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How to Write a Book in 7 Simple Steps (My Highly Inefficient Process in Pictures)

Picture: Sheridan Voysey

So, you want to write a book. Great! Well-written books on important topics can change lives, if not the world. But where do you start? Well, dear budding author, here is a step-by-step guide on how to write a book. At least, this is how I do it. And on that note, I should add some caveats:

Caveat #1: There are ultimately more than 7 steps to writing a book (I’m not talking about landing a contract here, or finding readers for your work, which are important steps in themselves. Just writing the book)

Caveat #2: The steps aren’t always simple (sorry, but writing is hard work. However, these tips should help you move forward)

Caveat #3: My process is messy and highly inefficient (you may get better advice elsewhere. But hey, this has worked for me, and my advice is free)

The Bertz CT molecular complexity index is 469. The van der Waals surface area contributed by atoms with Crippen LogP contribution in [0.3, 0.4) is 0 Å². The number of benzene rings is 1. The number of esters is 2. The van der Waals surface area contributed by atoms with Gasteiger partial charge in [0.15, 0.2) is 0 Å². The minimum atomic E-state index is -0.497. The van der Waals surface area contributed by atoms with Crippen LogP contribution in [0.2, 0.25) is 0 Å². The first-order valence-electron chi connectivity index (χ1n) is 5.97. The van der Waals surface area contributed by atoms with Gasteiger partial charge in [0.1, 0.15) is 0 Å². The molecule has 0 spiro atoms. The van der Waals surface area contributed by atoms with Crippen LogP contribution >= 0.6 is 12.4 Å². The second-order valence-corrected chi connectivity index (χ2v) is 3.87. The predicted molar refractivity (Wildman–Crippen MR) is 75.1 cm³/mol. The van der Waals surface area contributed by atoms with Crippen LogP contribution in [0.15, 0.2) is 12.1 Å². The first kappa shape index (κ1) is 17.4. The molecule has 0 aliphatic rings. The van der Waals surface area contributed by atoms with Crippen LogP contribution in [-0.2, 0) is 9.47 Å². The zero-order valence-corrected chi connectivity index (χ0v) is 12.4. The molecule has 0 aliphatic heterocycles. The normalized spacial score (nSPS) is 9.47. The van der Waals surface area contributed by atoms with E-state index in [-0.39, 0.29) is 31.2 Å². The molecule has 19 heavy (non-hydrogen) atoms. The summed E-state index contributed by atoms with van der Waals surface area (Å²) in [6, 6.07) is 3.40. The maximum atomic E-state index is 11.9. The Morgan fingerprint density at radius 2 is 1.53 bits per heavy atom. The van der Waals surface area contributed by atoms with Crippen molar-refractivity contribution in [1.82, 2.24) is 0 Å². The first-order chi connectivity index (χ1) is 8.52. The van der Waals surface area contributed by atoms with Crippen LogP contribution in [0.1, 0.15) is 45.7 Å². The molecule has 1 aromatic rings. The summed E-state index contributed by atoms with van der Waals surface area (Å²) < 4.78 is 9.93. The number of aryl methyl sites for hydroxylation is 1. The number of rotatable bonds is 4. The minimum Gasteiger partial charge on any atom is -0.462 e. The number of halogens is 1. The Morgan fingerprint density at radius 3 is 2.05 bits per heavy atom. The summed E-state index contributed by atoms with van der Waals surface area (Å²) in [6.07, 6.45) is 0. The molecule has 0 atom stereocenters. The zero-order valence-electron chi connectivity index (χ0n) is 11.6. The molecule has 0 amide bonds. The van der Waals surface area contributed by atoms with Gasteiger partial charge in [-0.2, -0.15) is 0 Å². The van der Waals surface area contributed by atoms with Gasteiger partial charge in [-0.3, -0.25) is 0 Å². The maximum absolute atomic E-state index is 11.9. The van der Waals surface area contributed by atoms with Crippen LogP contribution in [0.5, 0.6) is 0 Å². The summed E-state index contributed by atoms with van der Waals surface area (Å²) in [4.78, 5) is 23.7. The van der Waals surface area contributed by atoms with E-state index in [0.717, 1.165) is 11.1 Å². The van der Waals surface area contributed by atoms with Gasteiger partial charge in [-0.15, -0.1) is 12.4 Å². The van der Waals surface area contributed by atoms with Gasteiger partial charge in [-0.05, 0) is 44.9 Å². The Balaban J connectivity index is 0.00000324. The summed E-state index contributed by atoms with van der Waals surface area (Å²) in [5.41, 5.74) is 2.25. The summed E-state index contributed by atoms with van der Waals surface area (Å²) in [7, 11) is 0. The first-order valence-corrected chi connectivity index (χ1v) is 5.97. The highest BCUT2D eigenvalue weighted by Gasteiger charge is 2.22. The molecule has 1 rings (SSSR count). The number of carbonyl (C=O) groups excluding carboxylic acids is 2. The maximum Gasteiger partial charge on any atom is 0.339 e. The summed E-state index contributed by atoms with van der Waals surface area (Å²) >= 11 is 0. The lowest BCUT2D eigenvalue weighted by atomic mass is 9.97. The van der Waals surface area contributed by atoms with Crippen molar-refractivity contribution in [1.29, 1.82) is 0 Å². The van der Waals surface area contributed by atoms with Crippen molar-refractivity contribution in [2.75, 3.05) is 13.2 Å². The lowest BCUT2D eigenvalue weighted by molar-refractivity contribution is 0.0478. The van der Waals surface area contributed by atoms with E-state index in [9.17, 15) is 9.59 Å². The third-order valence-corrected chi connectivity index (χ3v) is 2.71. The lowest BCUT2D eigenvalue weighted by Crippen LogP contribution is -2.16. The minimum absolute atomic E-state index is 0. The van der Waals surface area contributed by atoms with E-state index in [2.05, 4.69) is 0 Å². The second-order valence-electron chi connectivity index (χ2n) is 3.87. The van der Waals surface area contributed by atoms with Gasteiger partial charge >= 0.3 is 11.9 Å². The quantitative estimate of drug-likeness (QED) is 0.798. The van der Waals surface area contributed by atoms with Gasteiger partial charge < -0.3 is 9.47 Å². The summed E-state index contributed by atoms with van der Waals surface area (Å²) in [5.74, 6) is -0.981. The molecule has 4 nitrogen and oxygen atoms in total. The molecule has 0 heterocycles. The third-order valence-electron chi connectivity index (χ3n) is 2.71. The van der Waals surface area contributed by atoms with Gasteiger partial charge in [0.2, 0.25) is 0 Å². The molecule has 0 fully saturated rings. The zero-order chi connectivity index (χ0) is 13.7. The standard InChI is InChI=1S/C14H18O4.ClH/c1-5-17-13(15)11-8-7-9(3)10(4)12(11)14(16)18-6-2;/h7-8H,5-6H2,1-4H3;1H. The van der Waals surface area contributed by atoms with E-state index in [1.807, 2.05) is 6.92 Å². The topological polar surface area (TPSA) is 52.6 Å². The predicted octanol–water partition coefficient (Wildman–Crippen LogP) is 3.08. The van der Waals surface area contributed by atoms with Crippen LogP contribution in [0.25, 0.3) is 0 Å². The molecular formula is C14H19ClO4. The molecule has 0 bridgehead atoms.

Caveat #4: I’m talking nonfiction books here (although the steps will work for fiction too. It’s just not my area of expertise)

Right then. Ready?

Step 1: Keep a Journal

IMG_3151Every article I write, talk I give, and book I release starts first in my journal. It’s my most important tool for capturing ideas, wrestling with big questions, brainstorming answers, recording insightful conversations, and following the deep movements of my soul – all valuable content for a writer. You can keep a digital journal if you wish, and I do you use tools like Evernote for collecting ideas too. But I find my best ideas and most honest revelation happens with pen and paper away from a computer screen.

IMG_3199For instance, my book Resilient came about from an experiment reading the Sermon on the Mount everyday for a few months. I journaled my discoveries, those insights became articles, which later combined to become the book.

Step 2: Write Your Ideas and Stories on to a Single Note